William Dufris is an astounding narrator, coming across as though Twain himself were narrating this, mocking virtually every character encountered along the path. It's a performance you have to hear to believe.
I loved this novel so much. It contained humor and I thought it was AWESOME. And don't think I'm this old lady reviewing, I'm 13 years old and I liked it. It wasn't boring. Totally recommend it.
Yes. I already have done so.
It is a classic fish out of water, step back in time tale. What you do if you could step back into time?
Well I did like Clarence but I also enjoyed the portrayal of "Sandy".
Yes and I almost did. It was only 2 sittings anyhow.
I though Twain was making some big statements against Monarchy and Slavery. I dare say this may have been the motivation for the story. Twain is a great story teller. I do make one comment though that in reading it today not only is the language of Arthur's day antiquated, as Twain points out but the language of Twain's day is similarly so. This kinda is part of the attraction to the tale.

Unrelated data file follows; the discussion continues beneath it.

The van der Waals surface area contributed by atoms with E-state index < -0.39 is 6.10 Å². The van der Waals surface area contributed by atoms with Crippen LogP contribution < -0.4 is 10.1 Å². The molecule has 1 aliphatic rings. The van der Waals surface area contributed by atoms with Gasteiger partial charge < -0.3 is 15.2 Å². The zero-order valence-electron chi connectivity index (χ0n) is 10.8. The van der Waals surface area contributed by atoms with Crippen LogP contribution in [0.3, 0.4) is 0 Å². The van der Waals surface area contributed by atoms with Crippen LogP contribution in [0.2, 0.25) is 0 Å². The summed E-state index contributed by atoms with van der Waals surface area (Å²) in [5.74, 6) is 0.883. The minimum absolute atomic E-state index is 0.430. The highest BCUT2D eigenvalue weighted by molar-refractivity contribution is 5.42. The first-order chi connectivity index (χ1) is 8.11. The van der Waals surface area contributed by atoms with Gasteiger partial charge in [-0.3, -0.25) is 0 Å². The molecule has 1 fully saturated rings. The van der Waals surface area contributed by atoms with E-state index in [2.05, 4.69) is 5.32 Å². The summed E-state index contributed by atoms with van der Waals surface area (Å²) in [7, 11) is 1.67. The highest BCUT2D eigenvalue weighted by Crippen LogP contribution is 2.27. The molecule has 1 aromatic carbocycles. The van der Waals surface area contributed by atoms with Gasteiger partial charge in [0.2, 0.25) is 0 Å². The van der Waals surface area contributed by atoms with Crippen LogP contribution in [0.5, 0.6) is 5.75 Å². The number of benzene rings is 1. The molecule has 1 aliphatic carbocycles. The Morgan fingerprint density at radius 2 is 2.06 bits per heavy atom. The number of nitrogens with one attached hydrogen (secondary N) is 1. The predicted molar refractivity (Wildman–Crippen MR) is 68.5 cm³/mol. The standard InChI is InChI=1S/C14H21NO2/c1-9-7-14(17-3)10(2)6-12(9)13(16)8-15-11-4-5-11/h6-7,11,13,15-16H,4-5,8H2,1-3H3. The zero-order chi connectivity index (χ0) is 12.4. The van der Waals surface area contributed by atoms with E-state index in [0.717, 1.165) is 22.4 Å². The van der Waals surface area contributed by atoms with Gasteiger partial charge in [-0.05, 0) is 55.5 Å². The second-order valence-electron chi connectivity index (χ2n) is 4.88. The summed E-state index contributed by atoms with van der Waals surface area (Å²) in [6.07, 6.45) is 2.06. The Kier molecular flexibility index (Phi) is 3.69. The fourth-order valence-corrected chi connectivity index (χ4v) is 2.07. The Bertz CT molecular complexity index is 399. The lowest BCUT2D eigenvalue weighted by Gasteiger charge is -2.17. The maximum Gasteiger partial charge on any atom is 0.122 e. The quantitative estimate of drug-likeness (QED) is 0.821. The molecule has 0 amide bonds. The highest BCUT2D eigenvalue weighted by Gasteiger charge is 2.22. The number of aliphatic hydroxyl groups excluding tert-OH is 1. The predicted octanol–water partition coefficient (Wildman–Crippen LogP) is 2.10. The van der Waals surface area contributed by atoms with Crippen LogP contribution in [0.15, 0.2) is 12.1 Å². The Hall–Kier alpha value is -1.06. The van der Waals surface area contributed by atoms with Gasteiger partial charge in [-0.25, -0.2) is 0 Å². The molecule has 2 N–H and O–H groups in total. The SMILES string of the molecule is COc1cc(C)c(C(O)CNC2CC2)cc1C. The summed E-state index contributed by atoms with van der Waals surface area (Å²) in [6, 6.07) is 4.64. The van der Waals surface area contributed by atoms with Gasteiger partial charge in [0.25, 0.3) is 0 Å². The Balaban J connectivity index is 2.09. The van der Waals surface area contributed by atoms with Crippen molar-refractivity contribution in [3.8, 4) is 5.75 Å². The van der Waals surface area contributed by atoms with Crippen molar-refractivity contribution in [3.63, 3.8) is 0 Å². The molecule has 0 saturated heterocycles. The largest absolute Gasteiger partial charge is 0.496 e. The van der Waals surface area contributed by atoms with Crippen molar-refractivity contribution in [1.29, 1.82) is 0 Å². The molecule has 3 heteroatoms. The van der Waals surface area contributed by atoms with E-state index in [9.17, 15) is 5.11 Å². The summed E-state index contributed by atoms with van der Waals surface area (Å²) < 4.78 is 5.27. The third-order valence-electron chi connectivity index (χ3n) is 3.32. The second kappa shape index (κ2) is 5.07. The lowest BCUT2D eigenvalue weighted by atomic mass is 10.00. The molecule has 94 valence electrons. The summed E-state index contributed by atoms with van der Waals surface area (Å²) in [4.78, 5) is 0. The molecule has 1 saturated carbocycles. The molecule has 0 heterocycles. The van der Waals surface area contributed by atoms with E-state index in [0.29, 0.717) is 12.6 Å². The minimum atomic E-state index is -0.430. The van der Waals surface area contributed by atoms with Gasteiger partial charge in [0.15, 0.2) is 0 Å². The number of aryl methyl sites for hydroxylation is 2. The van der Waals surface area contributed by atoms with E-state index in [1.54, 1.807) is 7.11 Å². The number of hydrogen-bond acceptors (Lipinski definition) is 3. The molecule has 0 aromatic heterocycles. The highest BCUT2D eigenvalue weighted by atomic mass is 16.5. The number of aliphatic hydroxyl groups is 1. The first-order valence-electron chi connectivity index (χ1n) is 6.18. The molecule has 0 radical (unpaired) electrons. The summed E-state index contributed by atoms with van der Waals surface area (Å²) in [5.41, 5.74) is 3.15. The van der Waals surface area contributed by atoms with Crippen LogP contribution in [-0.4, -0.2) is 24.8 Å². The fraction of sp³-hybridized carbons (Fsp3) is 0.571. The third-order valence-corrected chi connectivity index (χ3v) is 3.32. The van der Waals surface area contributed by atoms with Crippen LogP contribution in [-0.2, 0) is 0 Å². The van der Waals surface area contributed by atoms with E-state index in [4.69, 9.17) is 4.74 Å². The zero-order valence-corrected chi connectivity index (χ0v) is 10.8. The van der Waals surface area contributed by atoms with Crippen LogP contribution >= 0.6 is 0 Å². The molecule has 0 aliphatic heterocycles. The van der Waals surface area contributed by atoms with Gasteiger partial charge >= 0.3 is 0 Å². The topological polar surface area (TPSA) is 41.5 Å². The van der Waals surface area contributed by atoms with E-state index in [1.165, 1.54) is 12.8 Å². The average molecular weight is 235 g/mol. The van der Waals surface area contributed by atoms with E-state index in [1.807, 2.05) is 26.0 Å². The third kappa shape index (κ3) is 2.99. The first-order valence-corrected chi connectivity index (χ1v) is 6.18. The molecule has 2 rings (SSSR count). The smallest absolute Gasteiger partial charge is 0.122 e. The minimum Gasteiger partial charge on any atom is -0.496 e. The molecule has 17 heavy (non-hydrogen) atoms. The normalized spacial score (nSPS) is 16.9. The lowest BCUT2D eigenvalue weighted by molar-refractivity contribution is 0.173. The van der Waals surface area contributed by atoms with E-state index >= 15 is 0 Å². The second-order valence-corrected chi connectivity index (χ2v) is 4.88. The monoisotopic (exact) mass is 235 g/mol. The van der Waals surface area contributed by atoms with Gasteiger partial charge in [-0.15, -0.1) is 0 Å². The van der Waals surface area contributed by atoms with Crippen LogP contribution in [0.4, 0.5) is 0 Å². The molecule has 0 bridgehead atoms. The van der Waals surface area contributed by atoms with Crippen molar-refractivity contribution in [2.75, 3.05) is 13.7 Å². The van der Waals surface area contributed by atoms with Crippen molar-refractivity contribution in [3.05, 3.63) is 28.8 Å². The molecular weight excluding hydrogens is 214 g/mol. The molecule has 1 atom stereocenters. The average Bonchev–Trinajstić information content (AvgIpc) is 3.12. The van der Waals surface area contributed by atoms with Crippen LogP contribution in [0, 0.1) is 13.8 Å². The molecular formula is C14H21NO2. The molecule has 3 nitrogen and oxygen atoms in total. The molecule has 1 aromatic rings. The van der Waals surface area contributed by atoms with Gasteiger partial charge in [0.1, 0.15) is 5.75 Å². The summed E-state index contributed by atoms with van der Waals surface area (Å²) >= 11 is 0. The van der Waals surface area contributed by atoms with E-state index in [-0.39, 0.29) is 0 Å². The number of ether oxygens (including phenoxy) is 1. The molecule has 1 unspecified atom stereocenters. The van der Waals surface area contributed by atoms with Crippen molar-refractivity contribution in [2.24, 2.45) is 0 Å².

Love listening to audio books at work or on the road.
I read this in high school and it was a great read. The only issue I have is the older bigger words make it hard to listen to when you are at work and just wanted something to listen too.
"A great tale, full of wit an humour"
I spent some time listening to the samples for the different unabridged versions of this book and finally chose William Dufris. Am very pleased with my choice, he makes an excellent Connecticut Yankee and delivers the brilliant and witty dialogue in just the right way. A great story and a pleasure to listen to.